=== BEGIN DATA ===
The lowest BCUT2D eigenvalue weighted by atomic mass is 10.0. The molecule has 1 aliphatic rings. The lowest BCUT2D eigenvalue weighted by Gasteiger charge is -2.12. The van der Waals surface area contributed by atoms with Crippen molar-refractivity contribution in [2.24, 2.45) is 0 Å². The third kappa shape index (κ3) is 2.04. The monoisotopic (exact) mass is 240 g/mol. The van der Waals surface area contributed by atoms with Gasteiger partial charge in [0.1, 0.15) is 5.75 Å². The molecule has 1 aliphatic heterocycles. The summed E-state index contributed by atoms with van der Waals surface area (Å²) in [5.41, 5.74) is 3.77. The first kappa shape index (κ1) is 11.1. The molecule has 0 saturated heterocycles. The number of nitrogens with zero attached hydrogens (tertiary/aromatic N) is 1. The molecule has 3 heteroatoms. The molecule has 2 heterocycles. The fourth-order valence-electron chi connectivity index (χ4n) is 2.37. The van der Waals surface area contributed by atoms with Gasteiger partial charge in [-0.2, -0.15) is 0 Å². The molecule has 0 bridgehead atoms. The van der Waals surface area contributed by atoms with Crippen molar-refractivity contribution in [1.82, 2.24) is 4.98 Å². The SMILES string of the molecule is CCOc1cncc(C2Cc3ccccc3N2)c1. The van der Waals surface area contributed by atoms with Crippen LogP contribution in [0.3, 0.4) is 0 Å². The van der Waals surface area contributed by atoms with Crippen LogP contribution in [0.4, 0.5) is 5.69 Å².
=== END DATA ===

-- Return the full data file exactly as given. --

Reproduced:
The lowest BCUT2D eigenvalue weighted by atomic mass is 10.0. The molecule has 1 aliphatic rings. The lowest BCUT2D eigenvalue weighted by Gasteiger charge is -2.12. The van der Waals surface area contributed by atoms with Crippen molar-refractivity contribution in [2.24, 2.45) is 0 Å². The third kappa shape index (κ3) is 2.04. The monoisotopic (exact) mass is 240 g/mol. The van der Waals surface area contributed by atoms with Gasteiger partial charge in [0.1, 0.15) is 5.75 Å². The molecule has 1 aliphatic heterocycles. The summed E-state index contributed by atoms with van der Waals surface area (Å²) in [5.41, 5.74) is 3.77. The first kappa shape index (κ1) is 11.1. The molecule has 0 saturated heterocycles. The number of nitrogens with zero attached hydrogens (tertiary/aromatic N) is 1. The molecule has 3 heteroatoms. The molecule has 2 heterocycles. The fourth-order valence-electron chi connectivity index (χ4n) is 2.37. The van der Waals surface area contributed by atoms with Gasteiger partial charge in [-0.2, -0.15) is 0 Å². The molecule has 0 bridgehead atoms. The van der Waals surface area contributed by atoms with Crippen molar-refractivity contribution in [1.82, 2.24) is 4.98 Å². The SMILES string of the molecule is CCOc1cncc(C2Cc3ccccc3N2)c1. The van der Waals surface area contributed by atoms with Crippen LogP contribution in [0.3, 0.4) is 0 Å². The van der Waals surface area contributed by atoms with Crippen LogP contribution in [0.4, 0.5) is 5.69 Å².